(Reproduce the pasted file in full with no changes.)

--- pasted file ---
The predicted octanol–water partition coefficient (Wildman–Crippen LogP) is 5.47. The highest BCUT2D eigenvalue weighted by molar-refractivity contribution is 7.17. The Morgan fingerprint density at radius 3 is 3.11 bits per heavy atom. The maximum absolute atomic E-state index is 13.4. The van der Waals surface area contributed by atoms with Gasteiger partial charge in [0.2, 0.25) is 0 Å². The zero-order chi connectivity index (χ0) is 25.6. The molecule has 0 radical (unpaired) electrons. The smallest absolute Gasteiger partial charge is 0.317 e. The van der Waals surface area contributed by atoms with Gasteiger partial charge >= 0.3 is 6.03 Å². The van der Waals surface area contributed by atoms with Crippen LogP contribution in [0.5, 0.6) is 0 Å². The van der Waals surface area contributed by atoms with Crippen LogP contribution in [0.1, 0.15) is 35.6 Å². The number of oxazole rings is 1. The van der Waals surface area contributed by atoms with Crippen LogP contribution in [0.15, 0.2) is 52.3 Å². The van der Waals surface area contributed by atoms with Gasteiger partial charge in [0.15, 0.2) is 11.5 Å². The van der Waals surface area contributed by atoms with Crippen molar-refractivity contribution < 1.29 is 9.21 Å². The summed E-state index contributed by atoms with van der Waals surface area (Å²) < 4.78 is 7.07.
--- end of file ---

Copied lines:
The predicted octanol–water partition coefficient (Wildman–Crippen LogP) is 5.47. The highest BCUT2D eigenvalue weighted by molar-refractivity contribution is 7.17. The Morgan fingerprint density at radius 3 is 3.11 bits per heavy atom. The maximum absolute atomic E-state index is 13.4. The van der Waals surface area contributed by atoms with Gasteiger partial charge in [0.2, 0.25) is 0 Å². The zero-order chi connectivity index (χ0) is 25.6. The molecule has 0 radical (unpaired) electrons. The smallest absolute Gasteiger partial charge is 0.317 e. The van der Waals surface area contributed by atoms with Gasteiger partial charge >= 0.3 is 6.03 Å². The van der Waals surface area contributed by atoms with Crippen LogP contribution in [0.5, 0.6) is 0 Å². The van der Waals surface area contributed by atoms with Crippen LogP contribution in [0.1, 0.15) is 35.6 Å². The number of oxazole rings is 1. The van der Waals surface area contributed by atoms with Crippen LogP contribution in [0.15, 0.2) is 52.3 Å². The van der Waals surface area contributed by atoms with Gasteiger partial charge in [0.15, 0.2) is 11.5 Å². The van der Waals surface area contributed by atoms with Crippen molar-refractivity contribution < 1.29 is 9.21 Å². The summed E-state index contributed by atoms with van der Waals surface area (Å²) < 4.78 is 7.07.